Ferdinanda Pečírky se nedlouho po vypuknutí války v roce 1914 dozvěděl, že bude povinností zahajovat koncerty císařskou hymnou. Pečírka Sukovi navrhl vytvořit pro koncerty Českého kvarteta, jehož byl Suk sekundistou, skladbu citující starobylý svatováclavský chorál, jež by ideově vyvážila píseň Zachovej nám, Hospodine. Suk ve stručné kvartetní větě zpracoval chorální nápěv v pozdějším znění převzatém ze životopisu sv. Vojtěcha od Matěje Benedikta Boleluckého z roku 1668. Skladbě dominuje verš Nedej zahynouti nám ni budoucím, který je ideovým mottem celé kompozice. Meditaci České kvarteto poprvé provedlo v předvečer sv. Václava 27. září 1914 v Rudolfinu. V podstatě souběžně Suk zpracoval také verzi pro smyčcový orchestr, která poprvé zazněla v podání České filharmonie pod taktovkou Viléma Zemánka ve Smetanově síni 22. listopadu téhož roku. Po skončení války a vyhlášení Československa Suk k Meditaci přikomponoval dvě další vlastenecky laděná díla – symfonickou tryznu Legenda o mrtvých vítězích a sokolský pochod V nový život – a celé trilogii dal společné opusové číslo 35.

Ludwig van Beethoven
Symphony No. 5 in C Minor, Op. 67

Po dokončení své Třetí symfonie v roce 1804 začal Ludwig vanBeethoven s prvními skicami díla, které by dále rozvíjelo tutéž ideu – boj završený šťastným vítězstvím. Vlastní kompozice Symfonie č. 5 c moll op. 67, která z těchto skic vzešla, probíhala v letech 1807–1808 souběžně se Šestou symfonií. Obě díla poprvé zazněla na koncertě v Divadle na Vídeňce 22. 12. 1808.

Svou Pátou symfonií pokračoval Beethoven ve svém úsilí o koncipování symfonie jako celistvého hudebního útvaru neustále gradujícího od začátku až do finále, nikoli sledu samostatných vět, z nichž by hudebně nejzávažnější byla první věta, jak tomu bylo zvykem do té doby. Současně propojil všechny věty důsledným monotematismem – důrazný motiv, který symfonii otevírá a který jí dal na základě Beethovenova údajného výroku o bušení osudu na bránu později přídomek „Osudová“, proplouvá svým rytmem celým dílem. První věta uvedená zmíněným tématem je sevřenou sonátovou formou. Příznačná je její tónina c moll, ve starší barokní afektové estetice vyjadřující smutek a soužení, která byla v řadě dosavadních Beethovenových děl od Kantáty na smrt císaře Josefa II. přes Patetickou sonátu po smuteční pochod ze zmíněné Třetí symfonie atributem nejhlubší tragiky. Volná lyrická věta je variační formou se dvěma tématy zpracovanou na bázi ronda. Krajní části trojdílného scherza znovu operují se známým hlavním tématem první věty, jeho durové trio je energickým až tanečním fugatem. Na místě závěrečné reprízy nečekaně přijde mezihra, která vygraduje do radostného finále celé symfonie. Její extatický hymnický charakter podporují pochodové rytmy a výrazná instrumentace s významnou účastí dechových nástrojů. Beethoven zde využívá mimo jiné tří pozounů a vůbec poprvé ve své tvorbě i pikoly a kontrafagotu.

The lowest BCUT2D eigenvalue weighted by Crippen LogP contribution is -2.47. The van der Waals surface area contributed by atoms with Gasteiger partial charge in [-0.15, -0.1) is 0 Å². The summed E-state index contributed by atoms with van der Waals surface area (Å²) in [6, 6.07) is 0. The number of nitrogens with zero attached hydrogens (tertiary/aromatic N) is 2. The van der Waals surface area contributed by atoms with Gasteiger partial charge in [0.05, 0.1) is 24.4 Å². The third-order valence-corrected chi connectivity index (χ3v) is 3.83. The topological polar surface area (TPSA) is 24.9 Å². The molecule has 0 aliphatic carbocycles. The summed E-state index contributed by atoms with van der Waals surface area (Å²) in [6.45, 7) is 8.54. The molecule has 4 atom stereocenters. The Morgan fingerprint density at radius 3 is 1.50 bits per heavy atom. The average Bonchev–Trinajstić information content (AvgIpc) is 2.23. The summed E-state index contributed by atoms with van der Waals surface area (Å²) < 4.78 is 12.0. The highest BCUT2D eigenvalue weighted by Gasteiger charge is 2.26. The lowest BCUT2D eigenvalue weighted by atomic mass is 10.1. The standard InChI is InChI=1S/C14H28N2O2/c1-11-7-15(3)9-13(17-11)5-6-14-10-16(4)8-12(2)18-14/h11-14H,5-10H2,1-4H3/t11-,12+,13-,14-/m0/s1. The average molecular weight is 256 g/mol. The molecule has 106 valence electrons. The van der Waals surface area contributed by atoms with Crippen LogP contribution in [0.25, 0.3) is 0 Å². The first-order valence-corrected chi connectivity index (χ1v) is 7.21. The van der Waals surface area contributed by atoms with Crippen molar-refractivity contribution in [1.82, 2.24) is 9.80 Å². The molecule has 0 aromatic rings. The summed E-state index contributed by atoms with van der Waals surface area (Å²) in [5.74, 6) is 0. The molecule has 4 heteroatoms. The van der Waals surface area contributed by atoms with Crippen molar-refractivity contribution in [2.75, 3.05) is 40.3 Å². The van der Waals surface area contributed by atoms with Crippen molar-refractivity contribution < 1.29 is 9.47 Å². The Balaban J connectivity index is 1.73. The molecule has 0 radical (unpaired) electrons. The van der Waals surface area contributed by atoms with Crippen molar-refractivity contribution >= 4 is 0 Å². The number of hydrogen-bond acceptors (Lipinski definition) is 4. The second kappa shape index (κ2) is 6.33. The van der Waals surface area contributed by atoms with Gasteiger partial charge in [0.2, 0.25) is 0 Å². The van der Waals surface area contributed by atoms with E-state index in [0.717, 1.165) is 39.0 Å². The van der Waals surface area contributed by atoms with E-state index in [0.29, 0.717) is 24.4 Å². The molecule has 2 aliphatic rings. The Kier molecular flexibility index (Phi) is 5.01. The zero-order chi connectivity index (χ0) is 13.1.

Antonín Dvořák
Leoš Janáček
Sinfonietta

Janáček had to wait sixty-two years for his first major success as a composer – in music history, one can hardly find a similar case of a composer’s career blooming so late. No one would dare call into question Janáček’s late works, as was done in Smetana’s case. The Great War meant the end of the Old World and its sophisticated cultural elite. The world had changed, and this was also reflected in the arts, including music. While most composers (often far younger than Janáček) were unwilling or unable to adapt their works to the spirit of the new era, Janáček bloomed like a rose of Jericho.

He became the pride of the Czechoslovak Republic, and in the course of just under a decade, he churned out his masterpieces – Taras Bulba, Sinfonietta, The Diary of One Who Disappeared, the two string quartets, the Glagolitic Mass, the Concertino for piano and chamber ensemble, and the Capriccio for piano (left hand) and wind ensemble. This is no mere listing of compositions; these works belong to the worldwide twentieth-century concert repertoire. Following the success of his long rejected opera Jenůfa, in just seven years he wrote four more operas – Káťa Kabanová, The Cunning Little Vixen, The Makropulos Affair, and From the House of the Dead. They have all entered the standard repertoire on stages around the world. Janáček still remains the most frequently performed Czech opera composer abroad.

“I have arrived here with the youthful spirit of our republic, with youthful music. I am not one of those who look back; rather I prefer to look forward”, said Janáček in England in April 1926 when he was composing the Sinfonietta. And the Sinfonietta is a truly perfect combination of everything for which a citizen of the First Czechoslovak Republic was striving: the glory of the nation, the development of the Sokol movement, and the security of the republic. After the Prague premiere, in the newspaper Lidové noviny Boleslav Vomáčka described the composing of the Sinfonietta on the basis of information he had received directly from Janáček: the composer is said to have gone with misgivings to hear fanfares “of a kind he had never heard before” played by a brass band of soldiers in “historical costumes” in the South Bohemian town of Písek. The experience was brought back to his mind by the newspaper Lidové noviny, which asked him to “write ‘a few notes’ on their behalf for a Sokol ceremony”. Janáček thought it over only briefly, “then the idea flashed into his mind: Sokol members – red shirts – fanfares! And he immediately sketched out some fanfares, but from them, the music suddenly began to grow, movement by movement, until after the short period of just three weeks, the maestro had before him the finished score of the Sinfonietta.” Music for a special occasion thus gave rise to a great work that has enormously enriched the Czech symphonic repertoire.